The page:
|Car rental, car hire, or tour.
We hired a car as a group for the full day for 2000 Baht. Negotiating is appropriate and expected.
|Distance from Chiang Mai
|One hour and a half. Google Map location is accurate.
|Monday-Sunday 08:00 A.M. – 05:00 P.M.
|There is no proper website. The closest I found was the Thai tourism board:
Location of the sticky waterfalls, Chiang Mai
The falls are located in the Jedsee Fountain Forest Park, which is itself inside the Mae Taeng National Forest Reserve. We had a hard time explaining the location of the falls to our driver initially because all over the internet people claim that the sticky waterfalls are in Si Lanna National Park. This is still confusing to me, its unclear if the forest park is in Si Lanna or next to it. Either way, we showed our driver the map on our phone and he knew where it was.
Amenities at Jedsee Fountain Forest Park
There is a small shop on site that sells snacks and a few other items. Most locals bring food in so they can picnic, all of which looked delicious. We brought snacks purchased from the local market in Chiang Mai the day before, mostly fruits and veggies, and chomped on them throughout the day.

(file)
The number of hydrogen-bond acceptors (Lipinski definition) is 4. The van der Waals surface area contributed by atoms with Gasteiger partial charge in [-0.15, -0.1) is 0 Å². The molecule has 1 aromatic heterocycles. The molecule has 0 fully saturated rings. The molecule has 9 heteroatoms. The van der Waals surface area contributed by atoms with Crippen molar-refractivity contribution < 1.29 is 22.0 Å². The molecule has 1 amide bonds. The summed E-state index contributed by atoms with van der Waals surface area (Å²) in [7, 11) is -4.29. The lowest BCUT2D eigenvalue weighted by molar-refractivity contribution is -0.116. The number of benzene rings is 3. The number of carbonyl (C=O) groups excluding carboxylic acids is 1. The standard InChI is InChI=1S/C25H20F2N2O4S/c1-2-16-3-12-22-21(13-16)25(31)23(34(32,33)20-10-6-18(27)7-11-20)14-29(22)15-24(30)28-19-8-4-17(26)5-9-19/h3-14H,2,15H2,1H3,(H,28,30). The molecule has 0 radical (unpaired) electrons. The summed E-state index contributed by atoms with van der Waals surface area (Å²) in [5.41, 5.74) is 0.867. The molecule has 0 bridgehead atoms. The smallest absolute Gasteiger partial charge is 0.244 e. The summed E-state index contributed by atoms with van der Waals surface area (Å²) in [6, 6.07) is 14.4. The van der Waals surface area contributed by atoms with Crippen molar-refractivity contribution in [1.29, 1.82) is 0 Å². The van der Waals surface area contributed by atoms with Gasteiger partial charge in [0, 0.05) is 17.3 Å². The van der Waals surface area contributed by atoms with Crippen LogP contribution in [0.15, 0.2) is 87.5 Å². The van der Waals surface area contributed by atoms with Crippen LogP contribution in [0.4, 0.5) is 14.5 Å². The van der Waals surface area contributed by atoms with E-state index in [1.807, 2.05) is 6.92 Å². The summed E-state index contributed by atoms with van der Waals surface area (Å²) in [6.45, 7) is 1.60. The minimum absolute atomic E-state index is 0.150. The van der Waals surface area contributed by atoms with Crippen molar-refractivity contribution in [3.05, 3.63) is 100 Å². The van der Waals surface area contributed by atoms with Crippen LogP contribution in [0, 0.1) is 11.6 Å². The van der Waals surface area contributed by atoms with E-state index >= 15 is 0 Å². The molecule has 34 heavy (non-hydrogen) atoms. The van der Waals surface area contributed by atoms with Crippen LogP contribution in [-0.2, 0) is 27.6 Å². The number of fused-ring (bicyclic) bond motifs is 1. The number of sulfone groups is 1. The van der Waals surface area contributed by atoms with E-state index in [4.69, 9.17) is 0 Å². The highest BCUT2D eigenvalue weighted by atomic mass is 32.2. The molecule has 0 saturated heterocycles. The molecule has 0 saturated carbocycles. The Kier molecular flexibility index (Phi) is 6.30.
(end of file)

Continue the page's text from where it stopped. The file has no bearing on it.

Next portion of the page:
Best Time of Year to Visit
Year Round. Seasons in Chiang Mai province vary with temperature and rainfall. Generally, the Cool season in November – February, probably the most pleasant time to be there but most crowded. The hot season is March-June and the rainy season runs from June – October.
There are campsites available on site. We stayed in a guesthouse in Chiang Mai, so we can’t speak to what the experience of camping out here is like. However, the bathrooms and campgrounds looked clean when we visited. I have no idea how to reserve one of these or use them, probably best to ask around once in Chiang Mai if you are interested in them.
More Helpful Tips
- Don’t want to climb? You don’t have to. Stairs are on the left leading down to the falls.
- There is a viewpoint off of the parking lot that is gorgeous and worth hanging at for a bit.
- Hiking trails are available in the area that we did not investigate, but I’m sure would be lovely. Most people hang in the main area. I’d imagine it would be easy to find quiet space if you are walking on the trails off of it.
- This is one of the many amazing waterfalls in Asia, check out more on this list if you have the time!